While the growth and profit numbers are impressive it’s important not to get too far ahead of ourselves because there are real financial risks. With all the good numbers I just described, you will notice that the Profit Margin listed above is actually -14.77% so you might be asking yourself ‘how can this be?’ Simply put, Splunk is aggressively investing in the future, and therefore, is less concerned about the short-term profitability of the Company and growth is the key objective. When a software company like this is in growth mode they are doing things such as hire talented workers, execute many sales and marketing campaigns as well as invest in building more and better technologies.
The other number that is somewhat of a concern is the $5.73 BILLION Market Capitalization Valuation. This is not to say that it’s undeserved, just that it should be justified. Market Cap Valuation is based on a simple calculation of Shares Outstanding (103.81M) times Current Stock Price ($55.24) which results in $5.73B for Splunk as of today. This basically means that at Splunk’s current Yearly Revenue of $218M it would take them roughly 26 years to achieve what the stock market has considered the ‘value’ of the Company. While there are surely many other factors to consider when it comes to determining a company’s valuation, I just wanted to point out this startling number because it’s an indication of clear interest by investors in bright potential future of either the Company and/or the market segment itself.
Market Cap Valuation comparison to other industry icons
Just for fun let’s compare two long time industry icon companies and where Splunk ranks among the others from strictly a Market Cap Valuation standpoint.
One, Eastman Kodak Company. You will know them as the famous photo film manufacturer founded in 1880. They have admittedly fallen into crisis mode having filed Chapter 11 bankruptcy in 2012, but again, this is just for fun to compare Market Cap to give your perspective how the stock market investment community feels about these respective companies.
Eastman Kodak Company (EKDKQ) key statistics:
- Yearly Revenue: $3.97 billion
- Shares Outstanding: 272.78 million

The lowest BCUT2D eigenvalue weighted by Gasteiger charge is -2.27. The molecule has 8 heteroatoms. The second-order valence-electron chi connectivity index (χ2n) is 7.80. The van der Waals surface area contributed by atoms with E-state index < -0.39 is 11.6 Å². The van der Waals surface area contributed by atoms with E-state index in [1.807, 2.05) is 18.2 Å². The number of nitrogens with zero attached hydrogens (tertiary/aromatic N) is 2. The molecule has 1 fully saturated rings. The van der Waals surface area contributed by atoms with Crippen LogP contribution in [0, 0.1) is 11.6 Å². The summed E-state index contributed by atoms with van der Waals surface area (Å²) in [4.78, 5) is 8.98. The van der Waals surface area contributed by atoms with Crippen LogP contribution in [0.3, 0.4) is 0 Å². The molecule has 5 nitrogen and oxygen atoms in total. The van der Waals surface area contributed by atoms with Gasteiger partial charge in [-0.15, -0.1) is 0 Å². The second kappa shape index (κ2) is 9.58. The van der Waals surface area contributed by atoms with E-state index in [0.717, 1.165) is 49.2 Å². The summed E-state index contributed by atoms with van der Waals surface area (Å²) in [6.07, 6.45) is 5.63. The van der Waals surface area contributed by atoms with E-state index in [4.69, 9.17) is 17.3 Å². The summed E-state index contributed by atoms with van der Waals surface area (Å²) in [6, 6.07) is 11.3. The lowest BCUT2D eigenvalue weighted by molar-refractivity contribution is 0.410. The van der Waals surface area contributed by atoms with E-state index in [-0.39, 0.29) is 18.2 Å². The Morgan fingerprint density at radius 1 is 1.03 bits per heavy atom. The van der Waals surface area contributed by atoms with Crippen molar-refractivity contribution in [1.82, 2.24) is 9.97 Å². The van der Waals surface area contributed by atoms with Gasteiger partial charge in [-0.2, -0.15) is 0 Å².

- Current Stock Price: $.05 per share
- Market Cap Valuation: $14.18 million
- 13,000 employees
SPLK $5.73 BILLION versus EKDKQ $14.18 million in Market Cap Valuation. Isn’t that amazing? Also, notice that even on Yearly Revenue of nearly $4 billion the Market Cap is incredibly low.
Next, Federal National Mortgage Association (a.k.a. Fannie Mae). Founded in 1938, Fannie Mae is a company at the heart of our financial system who provides securitized mortgage loans to other lending institutions. Most long-term mortgage loans such as the 30-year can be traced back to FNMA in one form or another.
Fannie Mae (FNMA) key statistics:
- Yearly Revenue: $32.26 billion
- Shares Outstanding: 5.74 billion
- Current Stock Price: $1.22 per share
- Market Cap Valuation: $7 billion
- 72,000 employees
Even though Fannie Mae has a Yearly Revenue of $32.26 billion the stock market has this Company valued at less than one-quarter this yearly revenue number at $7 billion.
Market Cap isn’t everything but investors typically are forward-looking
There are many sorts of investors whether they are long-term (buy and hold stocks for years), short-term (hold for weeks or months) or even day-traders. So this is not to say that Splunk is a good company simply because the overall investor community has priced-up their stock so high. Neither is this to say that neither Kodak nor Fannie Mae cannot reclaim their once iconic status in the eyes of investors simply because of their respective low Market Cap’s. However, high market caps and continually growing stock prices are fairly good indicators of a Company that is doing a lot of right things and Splunk seems to be hitting on all cylinders.